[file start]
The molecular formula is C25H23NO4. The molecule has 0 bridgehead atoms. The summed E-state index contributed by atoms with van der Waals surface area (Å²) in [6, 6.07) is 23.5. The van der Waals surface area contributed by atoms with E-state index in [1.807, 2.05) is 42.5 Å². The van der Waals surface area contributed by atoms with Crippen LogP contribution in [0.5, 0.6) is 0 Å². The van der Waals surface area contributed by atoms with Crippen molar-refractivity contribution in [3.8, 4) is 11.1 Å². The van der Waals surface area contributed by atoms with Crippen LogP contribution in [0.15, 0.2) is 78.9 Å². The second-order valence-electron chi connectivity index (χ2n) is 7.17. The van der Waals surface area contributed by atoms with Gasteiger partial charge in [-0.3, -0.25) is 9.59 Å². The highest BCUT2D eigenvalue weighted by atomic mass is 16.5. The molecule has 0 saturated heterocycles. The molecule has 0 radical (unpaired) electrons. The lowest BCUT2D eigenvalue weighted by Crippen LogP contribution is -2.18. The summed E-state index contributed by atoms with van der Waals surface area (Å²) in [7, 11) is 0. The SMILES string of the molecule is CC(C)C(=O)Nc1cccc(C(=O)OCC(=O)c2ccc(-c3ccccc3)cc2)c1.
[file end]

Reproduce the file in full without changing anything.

The molecular formula is C25H23NO4. The molecule has 0 bridgehead atoms. The summed E-state index contributed by atoms with van der Waals surface area (Å²) in [6, 6.07) is 23.5. The van der Waals surface area contributed by atoms with E-state index in [1.807, 2.05) is 42.5 Å². The van der Waals surface area contributed by atoms with Crippen LogP contribution in [0.5, 0.6) is 0 Å². The van der Waals surface area contributed by atoms with Crippen molar-refractivity contribution in [3.8, 4) is 11.1 Å². The van der Waals surface area contributed by atoms with Crippen LogP contribution in [0.15, 0.2) is 78.9 Å². The second-order valence-electron chi connectivity index (χ2n) is 7.17. The van der Waals surface area contributed by atoms with Gasteiger partial charge in [-0.3, -0.25) is 9.59 Å². The highest BCUT2D eigenvalue weighted by atomic mass is 16.5. The molecule has 0 saturated heterocycles. The molecule has 0 radical (unpaired) electrons. The lowest BCUT2D eigenvalue weighted by Crippen LogP contribution is -2.18. The summed E-state index contributed by atoms with van der Waals surface area (Å²) in [7, 11) is 0. The SMILES string of the molecule is CC(C)C(=O)Nc1cccc(C(=O)OCC(=O)c2ccc(-c3ccccc3)cc2)c1.